Jobless claims tick up to 207,000 but remain near half-century low
Labor market continuing to recover from coronavirus pandemic
The number of Americans filing for unemployment benefits remained near a 52-year low last week, even as an unprecedented surge in COVID-19 cases driven by the super contagious omicron variant threatened to undermine the economy's recovery.
Figures released Thursday by the Labor Department show that applications for the week ended Jan. 1 climbed slightly to 207,000 from a revised 200,000 a week earlier, missing the 197,000 forecast by Refinitiv analysts.
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Continuing claims, or the number of Americans who are consecutively receiving unemployment aid, rose to 1.754 million, an increase of 36,000 from the previous week.
The report shows that roughly 1.722 million Americans were collecting jobless benefits for the week ending Dec. 18, a decrease of 199,869 from the previous week; by comparison, just a little over one year ago, an estimated 20.15 million Americans were receiving benefits.
"While hiring has certainly been a challenge, the employment picture has been improving and edging toward what it was pre-pandemic," said Mike Loewengart, managing director of investment strategy at E*Trade. "So with the labor market somewhat under control, jobless claims are likely going to fade into the background while the Fed is focused on their inflation mandate."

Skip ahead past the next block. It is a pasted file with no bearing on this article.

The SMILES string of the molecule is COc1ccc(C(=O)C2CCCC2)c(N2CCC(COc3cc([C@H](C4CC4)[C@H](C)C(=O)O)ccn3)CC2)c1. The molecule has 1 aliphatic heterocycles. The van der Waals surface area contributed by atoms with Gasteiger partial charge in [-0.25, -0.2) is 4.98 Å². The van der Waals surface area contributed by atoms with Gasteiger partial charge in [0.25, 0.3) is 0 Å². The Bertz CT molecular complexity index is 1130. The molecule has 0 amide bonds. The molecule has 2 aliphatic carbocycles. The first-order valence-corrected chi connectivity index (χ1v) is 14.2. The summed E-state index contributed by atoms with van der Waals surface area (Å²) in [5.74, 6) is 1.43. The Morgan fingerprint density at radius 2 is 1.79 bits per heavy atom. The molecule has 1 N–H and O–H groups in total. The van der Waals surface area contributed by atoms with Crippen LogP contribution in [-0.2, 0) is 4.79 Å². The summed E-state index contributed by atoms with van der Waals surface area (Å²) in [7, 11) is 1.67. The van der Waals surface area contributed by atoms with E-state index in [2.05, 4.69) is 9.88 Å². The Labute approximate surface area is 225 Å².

Claims have continually declined as the economy recovers from the pandemic and Americans venture out to travel, shop and eat. Businesses have struggled to keep up with the demand, however, and have reported difficulties in onboarding new employees. Thursday's report suggests that companies are making an effort to retain the workers they already have.
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The Labor Department reported earlier this week that there were 10.6 million open jobs at the end of November. Though a slight decline from October, it's still a staggeringly high figure; there are about 3.7 million more open jobs than unemployed Americans looking for work.
But there is growing unease on Capitol Hill over a stunning rise in cases driven by the highly transmissible omicron variant. The U.S. is now reporting a seven-day moving average of more than 122,000 cases.
While it's still unclear what the fast-spreading variant will ultimately mean for the health of the economy, its effects on daily life have already been felt. Thousands of flights have been canceled, Broadway shows are shuttering their doors and a growing number of schools have postponed reopenings. The White House has maintained that it has the resources needed to respond to any disruptions caused by the omicron spread.